“Align your story with the context and the audience. Share it with a genuine belief that it is relevant to the audience, rather than with a mindset of promoting yourself. Authenticity matters,” says Atul Srivastava, chief executive officer, Effective People, a Mumbai-based human resources consulting and training company.
When called upon to introduce yourself at an external conference, an internal training programme or to a visiting global practice head, go beyond the vanilla introduction encompassing your role, designation and experience. Make your introduction audience-centric and impactful by incorporating elements that differentiate and lend a recall value. For instance, something like, “I am an avid trekker, I did the Everest base camp trek last year,” is likely to stick in the minds of the audience. “A compelling introduction at an event, almost always an outcome of serious introspection and practice, certainly helps you make an impact. In fact, sometimes just asking a question at a conference or a seminar gets you noticed, and works towards your promotion,” says Srivastava.
Engage beyond your core work
As the organization expands, it is not easy to get noticed outside your immediate circle. “Participating in forums outside my core work, like knowledge-sharing forums, organizational committees, corporate social responsibility initiatives, diversity, etc. has gone a long way in helping me garner visibility and connect with people beyond my operational network,” says Ogale.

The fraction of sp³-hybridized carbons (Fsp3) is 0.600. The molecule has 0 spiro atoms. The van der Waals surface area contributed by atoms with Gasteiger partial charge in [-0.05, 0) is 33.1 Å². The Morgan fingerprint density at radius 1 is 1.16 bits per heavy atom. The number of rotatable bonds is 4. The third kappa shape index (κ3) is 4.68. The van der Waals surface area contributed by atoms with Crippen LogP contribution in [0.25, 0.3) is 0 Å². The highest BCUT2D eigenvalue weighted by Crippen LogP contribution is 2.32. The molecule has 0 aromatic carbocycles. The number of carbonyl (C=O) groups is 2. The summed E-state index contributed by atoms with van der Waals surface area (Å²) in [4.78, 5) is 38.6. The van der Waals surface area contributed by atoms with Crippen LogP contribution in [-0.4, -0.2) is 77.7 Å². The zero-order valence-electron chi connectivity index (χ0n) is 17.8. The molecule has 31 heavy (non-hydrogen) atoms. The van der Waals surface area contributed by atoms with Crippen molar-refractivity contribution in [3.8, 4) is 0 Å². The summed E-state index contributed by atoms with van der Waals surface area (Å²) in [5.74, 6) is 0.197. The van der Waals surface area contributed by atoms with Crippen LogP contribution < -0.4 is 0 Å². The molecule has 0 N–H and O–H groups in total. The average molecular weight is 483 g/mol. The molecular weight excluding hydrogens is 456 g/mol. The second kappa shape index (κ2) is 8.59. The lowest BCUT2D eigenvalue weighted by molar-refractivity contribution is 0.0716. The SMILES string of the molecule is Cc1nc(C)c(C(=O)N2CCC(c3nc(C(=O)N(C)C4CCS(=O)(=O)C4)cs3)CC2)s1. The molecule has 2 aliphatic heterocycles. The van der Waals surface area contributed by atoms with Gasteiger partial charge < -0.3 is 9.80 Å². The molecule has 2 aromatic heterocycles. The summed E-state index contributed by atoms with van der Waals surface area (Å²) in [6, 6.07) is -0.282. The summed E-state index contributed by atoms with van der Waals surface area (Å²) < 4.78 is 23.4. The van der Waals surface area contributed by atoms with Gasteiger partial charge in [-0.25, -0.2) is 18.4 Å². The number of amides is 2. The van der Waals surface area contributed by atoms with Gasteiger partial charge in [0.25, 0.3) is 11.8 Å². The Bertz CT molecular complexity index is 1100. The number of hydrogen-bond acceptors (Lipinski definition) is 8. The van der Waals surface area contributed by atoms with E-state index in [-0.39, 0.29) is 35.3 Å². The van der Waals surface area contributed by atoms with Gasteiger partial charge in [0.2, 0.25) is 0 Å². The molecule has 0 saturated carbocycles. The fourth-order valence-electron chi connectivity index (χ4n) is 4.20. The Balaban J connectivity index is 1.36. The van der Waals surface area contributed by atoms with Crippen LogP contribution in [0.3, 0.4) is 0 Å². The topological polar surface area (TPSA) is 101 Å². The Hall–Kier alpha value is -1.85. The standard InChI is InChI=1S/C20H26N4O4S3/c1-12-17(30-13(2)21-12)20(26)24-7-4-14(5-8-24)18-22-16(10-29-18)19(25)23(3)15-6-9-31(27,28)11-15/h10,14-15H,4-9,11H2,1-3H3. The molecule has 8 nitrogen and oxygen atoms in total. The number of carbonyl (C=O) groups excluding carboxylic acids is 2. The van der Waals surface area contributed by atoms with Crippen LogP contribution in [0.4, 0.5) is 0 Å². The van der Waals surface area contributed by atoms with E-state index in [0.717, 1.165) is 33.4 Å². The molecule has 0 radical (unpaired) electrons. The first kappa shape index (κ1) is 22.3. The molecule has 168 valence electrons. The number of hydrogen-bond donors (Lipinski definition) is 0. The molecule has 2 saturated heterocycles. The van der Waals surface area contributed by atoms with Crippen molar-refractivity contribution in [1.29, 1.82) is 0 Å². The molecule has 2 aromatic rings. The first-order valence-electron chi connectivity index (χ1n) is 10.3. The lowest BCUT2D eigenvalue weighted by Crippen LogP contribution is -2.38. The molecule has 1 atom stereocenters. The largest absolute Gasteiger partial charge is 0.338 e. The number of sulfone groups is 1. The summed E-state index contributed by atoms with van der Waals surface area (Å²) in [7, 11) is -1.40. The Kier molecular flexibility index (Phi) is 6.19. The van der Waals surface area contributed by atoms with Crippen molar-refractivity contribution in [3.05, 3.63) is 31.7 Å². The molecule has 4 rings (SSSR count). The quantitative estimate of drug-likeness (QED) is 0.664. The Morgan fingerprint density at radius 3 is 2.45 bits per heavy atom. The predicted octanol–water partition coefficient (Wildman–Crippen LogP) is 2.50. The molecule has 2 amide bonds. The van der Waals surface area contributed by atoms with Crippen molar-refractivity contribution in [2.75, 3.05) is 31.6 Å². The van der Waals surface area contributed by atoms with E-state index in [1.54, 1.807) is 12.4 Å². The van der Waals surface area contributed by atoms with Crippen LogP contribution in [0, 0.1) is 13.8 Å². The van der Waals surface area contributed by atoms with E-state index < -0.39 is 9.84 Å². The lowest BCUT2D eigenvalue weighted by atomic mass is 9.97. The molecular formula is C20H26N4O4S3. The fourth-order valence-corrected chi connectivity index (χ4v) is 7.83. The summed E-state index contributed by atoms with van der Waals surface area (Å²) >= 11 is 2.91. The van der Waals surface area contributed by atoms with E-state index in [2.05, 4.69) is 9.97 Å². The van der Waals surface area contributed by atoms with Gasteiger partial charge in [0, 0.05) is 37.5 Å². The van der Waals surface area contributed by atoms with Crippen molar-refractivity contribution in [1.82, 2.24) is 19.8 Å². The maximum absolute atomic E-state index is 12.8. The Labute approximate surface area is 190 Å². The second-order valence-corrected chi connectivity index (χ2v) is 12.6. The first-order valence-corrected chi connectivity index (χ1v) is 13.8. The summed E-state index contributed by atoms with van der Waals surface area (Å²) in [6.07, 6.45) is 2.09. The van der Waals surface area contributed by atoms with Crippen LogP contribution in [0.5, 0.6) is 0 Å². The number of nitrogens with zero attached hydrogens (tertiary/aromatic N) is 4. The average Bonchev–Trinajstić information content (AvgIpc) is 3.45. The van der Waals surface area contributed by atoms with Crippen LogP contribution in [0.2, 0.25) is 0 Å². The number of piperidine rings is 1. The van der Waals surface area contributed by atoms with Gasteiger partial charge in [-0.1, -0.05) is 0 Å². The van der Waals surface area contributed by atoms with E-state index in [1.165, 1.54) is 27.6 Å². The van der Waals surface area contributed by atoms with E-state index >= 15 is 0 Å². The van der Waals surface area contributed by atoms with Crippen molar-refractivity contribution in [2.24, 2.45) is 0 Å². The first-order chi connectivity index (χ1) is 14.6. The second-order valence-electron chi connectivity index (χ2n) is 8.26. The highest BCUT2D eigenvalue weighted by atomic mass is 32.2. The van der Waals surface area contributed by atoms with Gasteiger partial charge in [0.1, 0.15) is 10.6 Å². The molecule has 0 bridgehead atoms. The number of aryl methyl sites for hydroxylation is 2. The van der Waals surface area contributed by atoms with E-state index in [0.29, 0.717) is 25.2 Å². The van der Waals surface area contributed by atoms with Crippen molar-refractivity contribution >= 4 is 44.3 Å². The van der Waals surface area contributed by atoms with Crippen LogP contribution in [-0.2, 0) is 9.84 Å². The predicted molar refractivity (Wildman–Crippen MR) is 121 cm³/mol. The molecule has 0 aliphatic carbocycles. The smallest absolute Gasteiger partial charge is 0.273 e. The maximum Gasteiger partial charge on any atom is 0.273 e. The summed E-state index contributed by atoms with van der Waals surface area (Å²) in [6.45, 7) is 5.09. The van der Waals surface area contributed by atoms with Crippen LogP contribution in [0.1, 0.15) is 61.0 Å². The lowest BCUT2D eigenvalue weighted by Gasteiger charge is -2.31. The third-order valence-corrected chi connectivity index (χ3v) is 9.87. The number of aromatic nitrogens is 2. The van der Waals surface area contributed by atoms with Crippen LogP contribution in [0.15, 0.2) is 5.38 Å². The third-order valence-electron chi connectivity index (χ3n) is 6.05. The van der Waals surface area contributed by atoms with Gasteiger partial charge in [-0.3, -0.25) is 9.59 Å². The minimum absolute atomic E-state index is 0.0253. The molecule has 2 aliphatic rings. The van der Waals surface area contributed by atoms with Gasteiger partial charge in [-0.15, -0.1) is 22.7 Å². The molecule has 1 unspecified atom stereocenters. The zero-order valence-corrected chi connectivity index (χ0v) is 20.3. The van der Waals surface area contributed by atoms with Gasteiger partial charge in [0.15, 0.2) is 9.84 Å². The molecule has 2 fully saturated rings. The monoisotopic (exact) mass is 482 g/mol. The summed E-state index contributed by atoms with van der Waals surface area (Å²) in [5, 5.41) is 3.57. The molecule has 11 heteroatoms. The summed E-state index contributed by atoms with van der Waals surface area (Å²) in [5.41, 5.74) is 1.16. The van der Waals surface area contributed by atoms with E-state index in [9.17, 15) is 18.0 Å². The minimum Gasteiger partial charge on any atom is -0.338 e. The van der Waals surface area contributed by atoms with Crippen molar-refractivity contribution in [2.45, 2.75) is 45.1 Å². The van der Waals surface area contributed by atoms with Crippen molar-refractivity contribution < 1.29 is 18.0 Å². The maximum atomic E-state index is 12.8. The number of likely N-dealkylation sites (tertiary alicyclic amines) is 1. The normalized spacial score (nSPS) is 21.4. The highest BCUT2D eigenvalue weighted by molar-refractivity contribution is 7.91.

Communicate with your manager
“Proactively meeting your manager not only to seek feedback, but also to apprise him of your accomplishments, challenges and aspirations is important. While a manager is likely to be aware of your big-ticket items, your differentiator may lie in some of your smaller achievements,” says Korivi. So tracking your accomplishments and feeding your manager with regular updates would be mutually beneficial—it would not only help you promote yourself, but also offer your manager data points to identify areas where you could contribute. Managing others’ perceptions about your accomplishments separates workplace winners from those who don’t move up the ladder, says Pfeffer.